We have had a sobering reminder that rich data – and the ability of healthcare providers and medical researchers to share that data – is critical to managing both individual and population health. Rich data goes far beyond the patient information stored in electronic medical records (EMRs) to include structured and unstructured data either residing in other databases or being generated in real-time.

In combating the spread of highly contagious viruses, healthcare providers and public health officials must know who has been exposed as soon as possible. In addition to testing and tracing data, they need room capacity and medical device inventory data to manage resources during surges in cases.

This data typically has been trapped in siloes, but digital transformation in healthcare is setting data free, enabling innovation and actionable insights through advanced analytics and the use of artificial intelligence (AI) and machine learning (ML).

A hospital trying to project how many COVID-19 cases it can expect in a second wave could apply ML and AI algorithms to rich, aggregated data sets that could include weather data and trends, mobile tracking data, population education data, and more. Analyzing and learning from these vast streams of data helps in determining where to allocate clinical, support and outreach resources.

Aggregated healthcare data use cases

Adding real-time and predictive data to the historical data found in EMRs allows healthcare providers to access information they need at the point of care and plan for the future. This is invaluable for ensuring clinical protocols are followed. For example, hospitals could use data to determine whether people who meet the criteria for virus testing every four weeks are being tested. If they aren’t, alerts can be sent to staff to book follow-ups.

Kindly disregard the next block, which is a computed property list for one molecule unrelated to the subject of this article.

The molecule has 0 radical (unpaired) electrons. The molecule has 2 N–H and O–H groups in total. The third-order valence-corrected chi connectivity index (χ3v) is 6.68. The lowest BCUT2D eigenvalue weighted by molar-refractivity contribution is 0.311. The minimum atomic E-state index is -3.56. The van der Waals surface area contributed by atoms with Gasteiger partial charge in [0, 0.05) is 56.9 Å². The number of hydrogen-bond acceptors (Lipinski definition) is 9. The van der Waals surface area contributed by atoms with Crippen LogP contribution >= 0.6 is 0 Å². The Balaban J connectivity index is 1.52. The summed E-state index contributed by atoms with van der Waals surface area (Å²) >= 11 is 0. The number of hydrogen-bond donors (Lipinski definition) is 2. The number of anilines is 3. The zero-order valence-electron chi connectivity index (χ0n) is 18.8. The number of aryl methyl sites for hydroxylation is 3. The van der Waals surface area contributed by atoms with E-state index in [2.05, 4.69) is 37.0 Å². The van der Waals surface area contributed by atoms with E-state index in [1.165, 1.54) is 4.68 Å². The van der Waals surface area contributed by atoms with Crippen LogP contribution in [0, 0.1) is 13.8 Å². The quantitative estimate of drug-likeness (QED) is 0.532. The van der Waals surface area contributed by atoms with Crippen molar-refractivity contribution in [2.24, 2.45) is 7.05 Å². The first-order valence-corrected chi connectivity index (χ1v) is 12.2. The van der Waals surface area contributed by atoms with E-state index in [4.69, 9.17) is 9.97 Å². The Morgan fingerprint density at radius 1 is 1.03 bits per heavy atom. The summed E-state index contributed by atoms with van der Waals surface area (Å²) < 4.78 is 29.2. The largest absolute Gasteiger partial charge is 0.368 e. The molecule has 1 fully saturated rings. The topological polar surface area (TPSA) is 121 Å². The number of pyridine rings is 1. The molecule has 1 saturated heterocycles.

To fight any contagious disease in a city, region or country, you need metrics that help you understand it. Key performance indicators include the number of people infected, that number aggregated by age and which individuals have any other disease that would put them in a high-risk group. Having a map of all these people gives providers information in real-time to quickly conduct interventions.

The long-term payoff of rich data and smart technologies to healthcare providers is in predictive data. Imagine how useful it would be to have data that can predict crowding in health facilities during a second virus wave, or the length of stay of a certain hospital patient, or the risk of  sickness among particular cohorts of people or sections within a city, such as an area where there are a lot of elderly people with diabetes.

This can be accomplished by using historical rich data to run simulations about the impact of various educational and preventative initiatives. Historical data contains so much hidden information. That’s why this data must be freed from the siloes and combined with structured and unstructured data aggregated from multiple sources.


Beyond the immediate challenges of dealing with a worldwide outbreak of a disease, sharing rich data is essential to the future care and treatment goals of healthcare organizations. Instead of investing millions and millions of dollars in updating EMRs, hospitals should invest in how we can leverage the data we’ve already created in new ways.